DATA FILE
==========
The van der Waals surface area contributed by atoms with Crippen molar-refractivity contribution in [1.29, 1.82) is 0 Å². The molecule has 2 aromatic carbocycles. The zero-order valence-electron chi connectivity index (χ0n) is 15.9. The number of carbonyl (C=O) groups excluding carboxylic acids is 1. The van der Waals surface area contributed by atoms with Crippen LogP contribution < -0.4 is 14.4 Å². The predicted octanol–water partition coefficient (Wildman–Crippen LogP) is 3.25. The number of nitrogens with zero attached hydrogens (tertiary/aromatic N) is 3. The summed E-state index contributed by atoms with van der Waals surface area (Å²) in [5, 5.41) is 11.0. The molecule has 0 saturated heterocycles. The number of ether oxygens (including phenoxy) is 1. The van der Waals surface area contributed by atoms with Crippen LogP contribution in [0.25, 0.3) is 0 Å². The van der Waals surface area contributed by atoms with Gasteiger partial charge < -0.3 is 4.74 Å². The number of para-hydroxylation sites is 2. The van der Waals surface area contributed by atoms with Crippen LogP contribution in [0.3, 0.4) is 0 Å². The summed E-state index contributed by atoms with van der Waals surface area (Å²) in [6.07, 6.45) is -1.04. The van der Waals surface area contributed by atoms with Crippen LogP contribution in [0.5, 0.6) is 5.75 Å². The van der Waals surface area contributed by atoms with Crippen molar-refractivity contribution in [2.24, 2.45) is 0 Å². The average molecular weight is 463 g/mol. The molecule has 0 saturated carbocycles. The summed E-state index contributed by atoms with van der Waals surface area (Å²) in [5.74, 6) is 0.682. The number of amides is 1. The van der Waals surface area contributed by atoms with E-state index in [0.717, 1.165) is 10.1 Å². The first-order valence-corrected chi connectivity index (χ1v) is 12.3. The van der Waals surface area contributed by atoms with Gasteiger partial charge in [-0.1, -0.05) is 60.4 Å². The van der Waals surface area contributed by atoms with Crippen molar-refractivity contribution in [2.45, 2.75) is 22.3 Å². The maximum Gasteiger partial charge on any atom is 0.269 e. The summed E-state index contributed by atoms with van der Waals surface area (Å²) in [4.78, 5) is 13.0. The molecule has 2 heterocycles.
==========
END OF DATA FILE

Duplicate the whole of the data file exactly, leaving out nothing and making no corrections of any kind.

The van der Waals surface area contributed by atoms with Crippen molar-refractivity contribution in [1.29, 1.82) is 0 Å². The molecule has 2 aromatic carbocycles. The zero-order valence-electron chi connectivity index (χ0n) is 15.9. The number of carbonyl (C=O) groups excluding carboxylic acids is 1. The van der Waals surface area contributed by atoms with Crippen LogP contribution < -0.4 is 14.4 Å². The predicted octanol–water partition coefficient (Wildman–Crippen LogP) is 3.25. The number of nitrogens with zero attached hydrogens (tertiary/aromatic N) is 3. The summed E-state index contributed by atoms with van der Waals surface area (Å²) in [5, 5.41) is 11.0. The molecule has 0 saturated heterocycles. The number of ether oxygens (including phenoxy) is 1. The van der Waals surface area contributed by atoms with Crippen LogP contribution in [0.25, 0.3) is 0 Å². The van der Waals surface area contributed by atoms with Gasteiger partial charge < -0.3 is 4.74 Å². The number of para-hydroxylation sites is 2. The van der Waals surface area contributed by atoms with Crippen LogP contribution in [0.3, 0.4) is 0 Å². The summed E-state index contributed by atoms with van der Waals surface area (Å²) in [6.07, 6.45) is -1.04. The van der Waals surface area contributed by atoms with Crippen LogP contribution in [0.5, 0.6) is 5.75 Å². The van der Waals surface area contributed by atoms with Crippen molar-refractivity contribution in [2.24, 2.45) is 0 Å². The average molecular weight is 463 g/mol. The molecule has 0 saturated carbocycles. The summed E-state index contributed by atoms with van der Waals surface area (Å²) in [5.74, 6) is 0.682. The number of amides is 1. The van der Waals surface area contributed by atoms with E-state index in [0.717, 1.165) is 10.1 Å². The first-order valence-corrected chi connectivity index (χ1v) is 12.3. The van der Waals surface area contributed by atoms with Gasteiger partial charge in [-0.1, -0.05) is 60.4 Å². The van der Waals surface area contributed by atoms with Crippen molar-refractivity contribution in [2.45, 2.75) is 22.3 Å². The maximum Gasteiger partial charge on any atom is 0.269 e. The summed E-state index contributed by atoms with van der Waals surface area (Å²) in [4.78, 5) is 13.0. The molecule has 2 heterocycles.